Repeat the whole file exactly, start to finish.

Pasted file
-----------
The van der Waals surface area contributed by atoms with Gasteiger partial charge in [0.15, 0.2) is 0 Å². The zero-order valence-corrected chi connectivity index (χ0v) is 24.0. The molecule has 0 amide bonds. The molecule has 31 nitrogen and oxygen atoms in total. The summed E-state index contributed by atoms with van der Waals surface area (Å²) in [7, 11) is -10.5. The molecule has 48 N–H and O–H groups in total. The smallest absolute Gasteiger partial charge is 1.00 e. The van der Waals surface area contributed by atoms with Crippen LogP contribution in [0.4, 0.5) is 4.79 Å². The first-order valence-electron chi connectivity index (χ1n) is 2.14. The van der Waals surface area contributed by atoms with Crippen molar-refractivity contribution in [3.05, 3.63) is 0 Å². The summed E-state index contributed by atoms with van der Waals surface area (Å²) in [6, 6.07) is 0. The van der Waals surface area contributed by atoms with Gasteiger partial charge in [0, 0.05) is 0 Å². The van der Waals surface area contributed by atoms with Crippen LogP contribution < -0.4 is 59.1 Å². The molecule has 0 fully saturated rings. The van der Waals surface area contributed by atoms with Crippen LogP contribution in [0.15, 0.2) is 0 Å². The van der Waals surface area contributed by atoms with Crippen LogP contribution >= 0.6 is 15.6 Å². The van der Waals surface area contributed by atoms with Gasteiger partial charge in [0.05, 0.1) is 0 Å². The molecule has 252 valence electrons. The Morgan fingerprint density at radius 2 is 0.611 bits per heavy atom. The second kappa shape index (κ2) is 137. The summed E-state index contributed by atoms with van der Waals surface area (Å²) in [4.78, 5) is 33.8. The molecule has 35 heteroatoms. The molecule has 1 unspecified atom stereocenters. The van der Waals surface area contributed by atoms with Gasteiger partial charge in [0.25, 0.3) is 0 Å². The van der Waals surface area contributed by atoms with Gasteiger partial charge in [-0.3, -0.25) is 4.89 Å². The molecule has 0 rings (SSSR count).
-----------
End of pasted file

The van der Waals surface area contributed by atoms with Gasteiger partial charge in [0.15, 0.2) is 0 Å². The zero-order valence-corrected chi connectivity index (χ0v) is 24.0. The molecule has 0 amide bonds. The molecule has 31 nitrogen and oxygen atoms in total. The summed E-state index contributed by atoms with van der Waals surface area (Å²) in [7, 11) is -10.5. The molecule has 48 N–H and O–H groups in total. The smallest absolute Gasteiger partial charge is 1.00 e. The van der Waals surface area contributed by atoms with Crippen LogP contribution in [0.4, 0.5) is 4.79 Å². The first-order valence-electron chi connectivity index (χ1n) is 2.14. The van der Waals surface area contributed by atoms with Crippen molar-refractivity contribution in [3.05, 3.63) is 0 Å². The summed E-state index contributed by atoms with van der Waals surface area (Å²) in [6, 6.07) is 0. The van der Waals surface area contributed by atoms with Gasteiger partial charge in [0, 0.05) is 0 Å². The van der Waals surface area contributed by atoms with Crippen LogP contribution < -0.4 is 59.1 Å². The molecule has 0 fully saturated rings. The van der Waals surface area contributed by atoms with Crippen LogP contribution in [0.15, 0.2) is 0 Å². The van der Waals surface area contributed by atoms with Crippen LogP contribution >= 0.6 is 15.6 Å². The van der Waals surface area contributed by atoms with Gasteiger partial charge in [0.05, 0.1) is 0 Å². The molecule has 252 valence electrons. The Morgan fingerprint density at radius 2 is 0.611 bits per heavy atom. The second kappa shape index (κ2) is 137. The summed E-state index contributed by atoms with van der Waals surface area (Å²) in [4.78, 5) is 33.8. The molecule has 35 heteroatoms. The molecule has 1 unspecified atom stereocenters. The van der Waals surface area contributed by atoms with Gasteiger partial charge in [0.25, 0.3) is 0 Å². The van der Waals surface area contributed by atoms with Gasteiger partial charge in [-0.3, -0.25) is 4.89 Å². The molecule has 0 rings (SSSR count).